Charity in Islam is how to bring Prosperity, justice, balance, and kindness to each society and community. We hope that the Muslim community fulfills its charitable duty correctly and does its part to eliminate poverty in communities everywhere.
ZAKAT or charity: Third Pillar of Islam, significant teaching. Being charitable and providing help to those who are needy, is an important characteristic of the Muslim character.
The existence of numerous starving, poor, hungry, needy, and destitute Muslims and non-Muslims within the world necessitates this essential teaching to be put into daily practice. Wealthy Muslims might not realize how their wealth could strengthen whole communities. Giving charity correctly is crucial to both the well-being of the needy and the ultimate happiness of the rich. The Prophet (P.B.U.H) emphasized this principle repeatedly.
Many different kinds of charities are defined in Islam, the 2 most vital being
ZAKAT may be a specific, standardized percentage of one’s extra wealth (over and above the necessities of life) that has to go to the poor and people in need.
Sadaqah is often given to anyone in many forms including a smile, wise advice, or helping to create a home or masjid.
The Prophet (P.B.U.H) said: “Your smile for your brother is a charity. Your removal of stones, thorns or bones from the paths of people is a charity. Your guidance of a person who is lost is a charity.” (Bukhari)
Another Hadith illustrates the importance of each part of a person’s body performing a charity:
“A charity is due for every joint in each person on every day the sun comes up: to act justly between two people is a charity; to help a man with his mount, lifting him onto it or hoisting up his belongings onto it, is a charity; a good word is a charity, and removing a harmful thing from the road is a charity.” (Al-Bukhari, Muslim)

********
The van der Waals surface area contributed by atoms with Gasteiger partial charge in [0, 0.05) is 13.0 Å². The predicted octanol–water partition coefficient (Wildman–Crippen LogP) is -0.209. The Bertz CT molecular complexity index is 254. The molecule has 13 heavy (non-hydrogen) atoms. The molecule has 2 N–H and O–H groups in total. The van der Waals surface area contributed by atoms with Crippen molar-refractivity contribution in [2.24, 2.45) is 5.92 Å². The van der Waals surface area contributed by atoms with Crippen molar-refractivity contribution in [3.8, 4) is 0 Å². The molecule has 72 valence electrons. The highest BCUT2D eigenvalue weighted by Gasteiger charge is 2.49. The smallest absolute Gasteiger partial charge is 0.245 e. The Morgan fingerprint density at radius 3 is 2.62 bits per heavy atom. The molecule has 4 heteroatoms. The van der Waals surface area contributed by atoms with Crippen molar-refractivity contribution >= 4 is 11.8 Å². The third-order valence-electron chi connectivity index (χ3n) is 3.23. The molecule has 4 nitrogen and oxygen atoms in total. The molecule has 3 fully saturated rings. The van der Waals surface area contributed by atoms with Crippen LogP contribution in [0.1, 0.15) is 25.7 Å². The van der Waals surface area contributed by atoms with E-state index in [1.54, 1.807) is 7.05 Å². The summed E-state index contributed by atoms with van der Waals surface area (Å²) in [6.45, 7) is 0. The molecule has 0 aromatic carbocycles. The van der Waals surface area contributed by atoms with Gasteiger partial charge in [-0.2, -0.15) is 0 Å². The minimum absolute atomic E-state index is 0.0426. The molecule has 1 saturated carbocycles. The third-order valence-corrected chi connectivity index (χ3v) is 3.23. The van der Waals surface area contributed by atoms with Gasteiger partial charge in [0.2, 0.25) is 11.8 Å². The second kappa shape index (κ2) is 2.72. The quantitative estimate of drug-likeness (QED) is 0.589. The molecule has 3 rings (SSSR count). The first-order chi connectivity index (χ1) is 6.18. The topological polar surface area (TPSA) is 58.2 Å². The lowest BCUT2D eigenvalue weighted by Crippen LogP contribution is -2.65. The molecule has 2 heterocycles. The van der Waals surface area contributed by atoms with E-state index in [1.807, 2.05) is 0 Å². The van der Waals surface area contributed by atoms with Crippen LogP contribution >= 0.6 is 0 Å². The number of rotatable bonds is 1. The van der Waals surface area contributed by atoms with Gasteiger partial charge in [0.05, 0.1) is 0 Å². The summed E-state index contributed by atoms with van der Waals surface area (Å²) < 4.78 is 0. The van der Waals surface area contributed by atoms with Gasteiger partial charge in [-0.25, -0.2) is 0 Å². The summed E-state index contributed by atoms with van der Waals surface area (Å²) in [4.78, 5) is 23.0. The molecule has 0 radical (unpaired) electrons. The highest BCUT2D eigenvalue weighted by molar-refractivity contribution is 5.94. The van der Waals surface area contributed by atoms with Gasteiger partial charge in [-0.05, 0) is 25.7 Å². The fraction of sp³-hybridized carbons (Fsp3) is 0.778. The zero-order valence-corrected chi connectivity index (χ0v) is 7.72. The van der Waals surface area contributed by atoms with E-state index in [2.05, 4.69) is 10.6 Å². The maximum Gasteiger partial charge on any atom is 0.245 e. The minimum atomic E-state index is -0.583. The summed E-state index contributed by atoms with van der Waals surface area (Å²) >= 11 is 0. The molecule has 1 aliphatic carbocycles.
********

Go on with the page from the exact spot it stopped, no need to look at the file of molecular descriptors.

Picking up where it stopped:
If an individual performs a deed that continues to profit others in a great way, the performer of the deed will still collect the rewards for her single act for as long because it benefits others (even after the person passes away). This is often mentioned as sadaqa jariyah or perpetual charity.
The Prophet (P.B.U.H) said: “When a person dies the end of his work, except for three: ongoing charity, the knowledge that is benefited from, and a righteous child who prays for him.” (Muslim, Al-Tirmidhi, others). The degree of the reward depends on the degree and significance of the advantage of the charitable act, and to what degree the charity was given for the sake of Allah.
The Prophet (P.B.U.H) said: “The believer’s shade on the Day of Resurrection will be his charity.” (Al-Tirmidhi)
On the day when all other shades are going to be gone, Allah will shade and shelter those that give charity and look after the poor. The Muslim’s sacrifices during this life are going to be their protection on the Day of Judgment.
By sacrificing a part of one’s wealth and giving it in charity, the individual is guaranteeing protection for themselves from tragedy and misfortune.
The Prophet said: “Give charity at without postponing, for it stands within the way of calamity.” (Al-Tirmidhi)
It is acceptable to offer one’s charity to those in need in one’s circle of relatives.
The Prophet (P.B.U.H) said: “To give something to a poor man brings one reward while giving the same to a needy relation brings two: one for charity and the other for respecting the family ties.” (Al-Tirmidhi)
The longer someone holds onto money and fails to share it as a charity, the harder it’s going to be afterward to spare that wealth. Hiding away one’s wealth and depriving the needy or even a little kindness won’t only come to haunt the greedy, but their misfortune is going to be multiplied, and that they are going to be led down a misguided path.
The Prophet said: “Avoid doing injustice to others, for on the Day of Judgment, it will turn into manifold darkness, and safeguard yourself against miserliness, for it ruined those who were before you. It incited them to murder and treating the unlawful as lawful.” (Muslim)